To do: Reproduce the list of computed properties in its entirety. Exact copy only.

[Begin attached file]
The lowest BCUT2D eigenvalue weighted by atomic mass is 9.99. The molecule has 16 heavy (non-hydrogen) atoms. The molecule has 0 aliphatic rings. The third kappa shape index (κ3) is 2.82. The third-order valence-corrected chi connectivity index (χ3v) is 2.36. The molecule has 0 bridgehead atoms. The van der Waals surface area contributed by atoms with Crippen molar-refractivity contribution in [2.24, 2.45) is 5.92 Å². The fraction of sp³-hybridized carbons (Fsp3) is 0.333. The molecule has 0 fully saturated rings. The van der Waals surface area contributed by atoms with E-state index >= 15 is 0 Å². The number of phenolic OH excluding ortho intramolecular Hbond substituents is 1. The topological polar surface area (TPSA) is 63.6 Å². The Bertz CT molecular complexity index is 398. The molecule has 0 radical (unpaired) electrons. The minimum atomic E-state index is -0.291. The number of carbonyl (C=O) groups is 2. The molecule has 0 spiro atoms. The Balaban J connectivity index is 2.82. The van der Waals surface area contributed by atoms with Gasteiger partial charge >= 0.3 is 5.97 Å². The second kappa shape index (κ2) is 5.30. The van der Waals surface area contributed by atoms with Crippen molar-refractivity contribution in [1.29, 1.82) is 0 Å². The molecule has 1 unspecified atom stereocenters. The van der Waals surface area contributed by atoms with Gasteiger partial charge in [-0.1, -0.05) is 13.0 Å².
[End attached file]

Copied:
The lowest BCUT2D eigenvalue weighted by atomic mass is 9.99. The molecule has 16 heavy (non-hydrogen) atoms. The molecule has 0 aliphatic rings. The third kappa shape index (κ3) is 2.82. The third-order valence-corrected chi connectivity index (χ3v) is 2.36. The molecule has 0 bridgehead atoms. The van der Waals surface area contributed by atoms with Crippen molar-refractivity contribution in [2.24, 2.45) is 5.92 Å². The fraction of sp³-hybridized carbons (Fsp3) is 0.333. The molecule has 0 fully saturated rings. The van der Waals surface area contributed by atoms with E-state index >= 15 is 0 Å². The number of phenolic OH excluding ortho intramolecular Hbond substituents is 1. The topological polar surface area (TPSA) is 63.6 Å². The Bertz CT molecular complexity index is 398. The molecule has 0 radical (unpaired) electrons. The minimum atomic E-state index is -0.291. The number of carbonyl (C=O) groups is 2. The molecule has 0 spiro atoms. The Balaban J connectivity index is 2.82. The van der Waals surface area contributed by atoms with Gasteiger partial charge >= 0.3 is 5.97 Å². The second kappa shape index (κ2) is 5.30. The van der Waals surface area contributed by atoms with Crippen molar-refractivity contribution in [1.29, 1.82) is 0 Å². The molecule has 1 unspecified atom stereocenters. The van der Waals surface area contributed by atoms with Gasteiger partial charge in [-0.1, -0.05) is 13.0 Å².